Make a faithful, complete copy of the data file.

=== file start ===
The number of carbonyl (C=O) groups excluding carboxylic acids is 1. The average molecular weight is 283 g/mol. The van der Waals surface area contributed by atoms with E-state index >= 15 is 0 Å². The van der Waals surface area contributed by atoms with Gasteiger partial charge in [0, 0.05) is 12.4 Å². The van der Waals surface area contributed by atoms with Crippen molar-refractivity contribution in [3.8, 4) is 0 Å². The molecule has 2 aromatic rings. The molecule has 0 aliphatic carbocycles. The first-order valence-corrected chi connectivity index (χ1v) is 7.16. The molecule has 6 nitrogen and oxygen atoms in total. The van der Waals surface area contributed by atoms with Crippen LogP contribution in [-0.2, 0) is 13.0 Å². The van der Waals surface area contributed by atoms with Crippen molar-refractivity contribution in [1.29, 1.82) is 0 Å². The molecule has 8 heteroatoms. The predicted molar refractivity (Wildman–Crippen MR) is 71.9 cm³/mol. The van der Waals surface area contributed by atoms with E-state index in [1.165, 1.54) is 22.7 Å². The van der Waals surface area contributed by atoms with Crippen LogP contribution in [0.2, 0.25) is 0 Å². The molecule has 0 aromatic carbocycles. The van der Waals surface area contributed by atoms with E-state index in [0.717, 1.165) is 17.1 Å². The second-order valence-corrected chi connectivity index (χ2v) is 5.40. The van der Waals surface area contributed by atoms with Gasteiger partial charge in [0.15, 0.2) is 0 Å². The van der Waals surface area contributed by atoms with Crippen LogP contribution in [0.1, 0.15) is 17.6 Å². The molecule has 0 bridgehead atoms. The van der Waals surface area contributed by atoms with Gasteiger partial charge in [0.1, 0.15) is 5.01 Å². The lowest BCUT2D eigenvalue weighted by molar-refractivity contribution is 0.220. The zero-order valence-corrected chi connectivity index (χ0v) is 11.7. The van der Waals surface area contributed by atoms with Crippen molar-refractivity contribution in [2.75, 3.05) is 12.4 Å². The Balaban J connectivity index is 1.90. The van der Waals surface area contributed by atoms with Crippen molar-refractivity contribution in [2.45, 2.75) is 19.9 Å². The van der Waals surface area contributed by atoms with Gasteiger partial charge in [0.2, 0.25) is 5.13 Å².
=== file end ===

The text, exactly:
The number of carbonyl (C=O) groups excluding carboxylic acids is 1. The average molecular weight is 283 g/mol. The van der Waals surface area contributed by atoms with E-state index >= 15 is 0 Å². The van der Waals surface area contributed by atoms with Gasteiger partial charge in [0, 0.05) is 12.4 Å². The van der Waals surface area contributed by atoms with Crippen molar-refractivity contribution in [3.8, 4) is 0 Å². The molecule has 2 aromatic rings. The molecule has 0 aliphatic carbocycles. The first-order valence-corrected chi connectivity index (χ1v) is 7.16. The molecule has 6 nitrogen and oxygen atoms in total. The van der Waals surface area contributed by atoms with Crippen LogP contribution in [-0.2, 0) is 13.0 Å². The van der Waals surface area contributed by atoms with Crippen molar-refractivity contribution in [1.29, 1.82) is 0 Å². The molecule has 8 heteroatoms. The predicted molar refractivity (Wildman–Crippen MR) is 71.9 cm³/mol. The van der Waals surface area contributed by atoms with E-state index in [1.165, 1.54) is 22.7 Å². The van der Waals surface area contributed by atoms with Crippen LogP contribution in [0.2, 0.25) is 0 Å². The molecule has 0 aromatic carbocycles. The van der Waals surface area contributed by atoms with E-state index in [0.717, 1.165) is 17.1 Å². The second-order valence-corrected chi connectivity index (χ2v) is 5.40. The van der Waals surface area contributed by atoms with Gasteiger partial charge in [0.15, 0.2) is 0 Å². The van der Waals surface area contributed by atoms with Crippen LogP contribution in [0.1, 0.15) is 17.6 Å². The molecule has 0 bridgehead atoms. The van der Waals surface area contributed by atoms with Gasteiger partial charge in [0.1, 0.15) is 5.01 Å². The lowest BCUT2D eigenvalue weighted by molar-refractivity contribution is 0.220. The zero-order valence-corrected chi connectivity index (χ0v) is 11.7. The van der Waals surface area contributed by atoms with Crippen molar-refractivity contribution in [2.75, 3.05) is 12.4 Å². The Balaban J connectivity index is 1.90. The van der Waals surface area contributed by atoms with Crippen molar-refractivity contribution in [2.45, 2.75) is 19.9 Å². The van der Waals surface area contributed by atoms with Gasteiger partial charge in [0.2, 0.25) is 5.13 Å².